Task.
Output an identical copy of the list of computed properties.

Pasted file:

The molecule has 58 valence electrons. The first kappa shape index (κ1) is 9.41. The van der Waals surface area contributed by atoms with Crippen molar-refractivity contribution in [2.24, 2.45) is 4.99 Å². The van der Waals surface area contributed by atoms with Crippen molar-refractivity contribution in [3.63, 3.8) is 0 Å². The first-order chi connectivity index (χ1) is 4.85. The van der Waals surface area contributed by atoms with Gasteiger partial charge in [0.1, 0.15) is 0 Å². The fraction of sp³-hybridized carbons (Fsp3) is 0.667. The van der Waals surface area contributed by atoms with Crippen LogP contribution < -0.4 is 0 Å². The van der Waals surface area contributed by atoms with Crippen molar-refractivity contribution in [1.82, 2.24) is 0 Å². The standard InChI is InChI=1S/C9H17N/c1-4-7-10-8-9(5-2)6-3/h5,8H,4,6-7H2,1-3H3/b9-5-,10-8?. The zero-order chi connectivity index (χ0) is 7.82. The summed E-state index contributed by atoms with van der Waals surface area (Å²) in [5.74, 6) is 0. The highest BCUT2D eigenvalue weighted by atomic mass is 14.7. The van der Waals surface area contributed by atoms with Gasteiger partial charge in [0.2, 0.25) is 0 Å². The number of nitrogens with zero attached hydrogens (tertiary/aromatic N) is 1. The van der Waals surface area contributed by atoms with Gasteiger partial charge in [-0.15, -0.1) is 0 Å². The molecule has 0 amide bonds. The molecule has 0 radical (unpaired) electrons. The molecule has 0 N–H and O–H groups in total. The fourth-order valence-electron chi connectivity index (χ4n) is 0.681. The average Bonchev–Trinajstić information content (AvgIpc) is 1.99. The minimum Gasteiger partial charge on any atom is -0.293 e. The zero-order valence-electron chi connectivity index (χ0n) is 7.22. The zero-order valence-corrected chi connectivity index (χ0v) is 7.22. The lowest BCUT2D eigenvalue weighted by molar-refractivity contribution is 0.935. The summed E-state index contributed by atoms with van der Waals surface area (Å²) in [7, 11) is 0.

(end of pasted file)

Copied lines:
The molecule has 58 valence electrons. The first kappa shape index (κ1) is 9.41. The van der Waals surface area contributed by atoms with Crippen molar-refractivity contribution in [2.24, 2.45) is 4.99 Å². The van der Waals surface area contributed by atoms with Crippen molar-refractivity contribution in [3.63, 3.8) is 0 Å². The first-order chi connectivity index (χ1) is 4.85. The van der Waals surface area contributed by atoms with Gasteiger partial charge in [0.1, 0.15) is 0 Å². The fraction of sp³-hybridized carbons (Fsp3) is 0.667. The van der Waals surface area contributed by atoms with Crippen LogP contribution < -0.4 is 0 Å². The van der Waals surface area contributed by atoms with Crippen molar-refractivity contribution in [1.82, 2.24) is 0 Å². The standard InChI is InChI=1S/C9H17N/c1-4-7-10-8-9(5-2)6-3/h5,8H,4,6-7H2,1-3H3/b9-5-,10-8?. The zero-order chi connectivity index (χ0) is 7.82. The summed E-state index contributed by atoms with van der Waals surface area (Å²) in [5.74, 6) is 0. The highest BCUT2D eigenvalue weighted by atomic mass is 14.7. The van der Waals surface area contributed by atoms with Gasteiger partial charge in [0.2, 0.25) is 0 Å². The number of nitrogens with zero attached hydrogens (tertiary/aromatic N) is 1. The van der Waals surface area contributed by atoms with Gasteiger partial charge in [-0.15, -0.1) is 0 Å². The molecule has 0 amide bonds. The molecule has 0 radical (unpaired) electrons. The molecule has 0 N–H and O–H groups in total. The fourth-order valence-electron chi connectivity index (χ4n) is 0.681. The average Bonchev–Trinajstić information content (AvgIpc) is 1.99. The minimum Gasteiger partial charge on any atom is -0.293 e. The zero-order valence-electron chi connectivity index (χ0n) is 7.22. The zero-order valence-corrected chi connectivity index (χ0v) is 7.22. The lowest BCUT2D eigenvalue weighted by molar-refractivity contribution is 0.935. The summed E-state index contributed by atoms with van der Waals surface area (Å²) in [7, 11) is 0.